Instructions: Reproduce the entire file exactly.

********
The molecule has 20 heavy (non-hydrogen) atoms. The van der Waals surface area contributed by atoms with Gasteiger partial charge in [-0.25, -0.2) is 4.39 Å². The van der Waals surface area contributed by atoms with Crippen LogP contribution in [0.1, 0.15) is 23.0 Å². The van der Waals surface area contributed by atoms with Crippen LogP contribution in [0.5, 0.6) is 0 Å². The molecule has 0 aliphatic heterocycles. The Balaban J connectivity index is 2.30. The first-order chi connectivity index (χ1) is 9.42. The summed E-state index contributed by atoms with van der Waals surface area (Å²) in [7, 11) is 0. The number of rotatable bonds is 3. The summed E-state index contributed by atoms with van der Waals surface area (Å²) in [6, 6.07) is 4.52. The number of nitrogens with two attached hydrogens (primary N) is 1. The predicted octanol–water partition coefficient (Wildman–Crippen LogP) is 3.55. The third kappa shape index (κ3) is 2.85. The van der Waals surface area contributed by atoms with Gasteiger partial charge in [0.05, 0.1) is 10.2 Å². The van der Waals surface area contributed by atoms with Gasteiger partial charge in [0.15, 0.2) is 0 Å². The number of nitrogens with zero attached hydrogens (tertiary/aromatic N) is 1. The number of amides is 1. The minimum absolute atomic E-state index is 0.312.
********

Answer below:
The molecule has 20 heavy (non-hydrogen) atoms. The van der Waals surface area contributed by atoms with Gasteiger partial charge in [-0.25, -0.2) is 4.39 Å². The van der Waals surface area contributed by atoms with Crippen LogP contribution in [0.1, 0.15) is 23.0 Å². The van der Waals surface area contributed by atoms with Crippen LogP contribution in [0.5, 0.6) is 0 Å². The molecule has 0 aliphatic heterocycles. The Balaban J connectivity index is 2.30. The first-order chi connectivity index (χ1) is 9.42. The summed E-state index contributed by atoms with van der Waals surface area (Å²) in [7, 11) is 0. The number of rotatable bonds is 3. The summed E-state index contributed by atoms with van der Waals surface area (Å²) in [6, 6.07) is 4.52. The number of nitrogens with two attached hydrogens (primary N) is 1. The predicted octanol–water partition coefficient (Wildman–Crippen LogP) is 3.55. The third kappa shape index (κ3) is 2.85. The van der Waals surface area contributed by atoms with Gasteiger partial charge in [0.05, 0.1) is 10.2 Å². The van der Waals surface area contributed by atoms with Gasteiger partial charge in [0.15, 0.2) is 0 Å². The number of nitrogens with zero attached hydrogens (tertiary/aromatic N) is 1. The number of amides is 1. The minimum absolute atomic E-state index is 0.312.